Other prevalent features in bowl incantations point instead to a guild of scribal professionals. The texts appearing on some magic bowls bears a striking resemblance to the contemporary Jewish divorce document, and this is hardly coincidental. It is part of a much larger phenomenon of the use of legal formulae in the bowls, a phenomenon that should be linked to scribal professionals responsible for a range of legal documents. In fact, signs of professional scribal practices in the bowls have been identified by scholars, including Siam Bhayro, who has concluded that, “the same scribes who would be employed to write Jewish legal documents … were able to supplement their income by writing incantations”.
Indeed, the most striking feature of knowledge of scribal practices is the use of precise Jewish legal formulae. For example, the use of time designations as part of the divorce formula, including specific dates according to the Seleucid era; presenting the clients with the additional words ‘and any name he/she has’, in line with the Tannaitic instruction; employing Jewish divorce formulae; uses of perpetuity clauses and closing formulae.
Together, there are at least twenty different Jewish legal formulations found in the bowls, phrased in line with Jewish legal formulations found in archeological findings of ancient documents, rabbinic instructions, and later legal documents from the Cairo Genizah This finding is best explained by attributing knowledge of scribal practices, and even particular Jewish legal writing, to the bowl authors.
Writers of books
Further evidence regarding the scribal profession of the bowl authors may be found in their designation for their opponents. In one carefully written bowl (known as “AMB6”), which was published and translated by Shaul Shaked and Joseph Naveh and is currently on display in the Israel Museum, there is an intriguing text designated for the protection of Berik Yehabya son of Mama. The bowl ends with a unique spell for protection:
“I adjure you in the name of He who is great and fearsome that you may silence for Berik Yehabya son of Mama the mouths of all people who write books, who sit in forts, who sit in market places, and in streets, who go out on the roads, so that their tongues should cleave to their mouths, and that they should not speak evil words against me. In the name of he who commanded and it came into being. Amen, Amen, Selah.”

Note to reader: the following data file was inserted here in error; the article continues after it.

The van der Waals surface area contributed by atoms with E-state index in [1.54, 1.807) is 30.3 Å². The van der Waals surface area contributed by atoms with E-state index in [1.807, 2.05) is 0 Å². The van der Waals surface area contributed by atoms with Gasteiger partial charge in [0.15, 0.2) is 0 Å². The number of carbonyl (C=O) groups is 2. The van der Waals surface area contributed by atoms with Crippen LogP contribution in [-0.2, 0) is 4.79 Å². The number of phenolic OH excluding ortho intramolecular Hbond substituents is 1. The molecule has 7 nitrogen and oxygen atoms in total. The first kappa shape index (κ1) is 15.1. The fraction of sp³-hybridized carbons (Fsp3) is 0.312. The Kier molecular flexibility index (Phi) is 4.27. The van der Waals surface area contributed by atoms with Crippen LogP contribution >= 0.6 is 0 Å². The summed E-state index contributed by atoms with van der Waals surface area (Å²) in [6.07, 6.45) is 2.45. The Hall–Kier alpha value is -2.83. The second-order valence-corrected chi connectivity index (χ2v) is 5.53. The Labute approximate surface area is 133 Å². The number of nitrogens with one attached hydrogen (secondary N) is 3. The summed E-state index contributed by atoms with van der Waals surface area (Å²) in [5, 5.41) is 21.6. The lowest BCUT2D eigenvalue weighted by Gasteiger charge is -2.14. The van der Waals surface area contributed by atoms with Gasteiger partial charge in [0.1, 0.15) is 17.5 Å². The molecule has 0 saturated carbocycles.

The formula begins with an adjuration silencing the mouths of the people who ‘write books’ (‘sifrei’), who sit in various places and go out on the roads. In Jewish Babylonian Aramaic, the word ‘sifra’/’sefer’ can mean ‘scroll, scriptural book or document’.
This leads to the question: why would the client, Berik Yehabya, seek protection from writers of books?
Perhaps, because these writers are professional scribes who write documents and scrolls, but also curses and magical spells, such as bowls. Thus, this scribe is attempting to ‘silence the mouths’ of other scribes who write curses. From this it would seem that the way this magic bowl author referred to himself and to his competitors is not as professional magicians or sorcerers, but as scribes. Indeed, among the malevolent forces the bowl incantations regularly sought to ward off are other curses and spells aimed at the clients. This unique incantation would therefore target not only the opposing incantations, but the scribes responsible for them. Other contextual clues, including the names of the locations in which they sit, provide additional evidence for the professional scribal nature of these writers.
The bowl also makes clear that these scribes were not confined to the marketplace, but in fact some went out on the roads, peddling their goods from door to door. This evidence, alongside the extensive use of legal formulae and the presence of self-designations from the legal sphere, substantiates the conclusion that many bowl writers were in fact professional scribes.
This would fit the material aspect of the bowls as well. Bowl scribes carefully used ink in order to write small square letters on the surface of a bowl. The penmanship of some bowls are particularly striking and my initial research demonstrates that there may be a correlation between the quality of the handwriting and learned content of the bowl texts.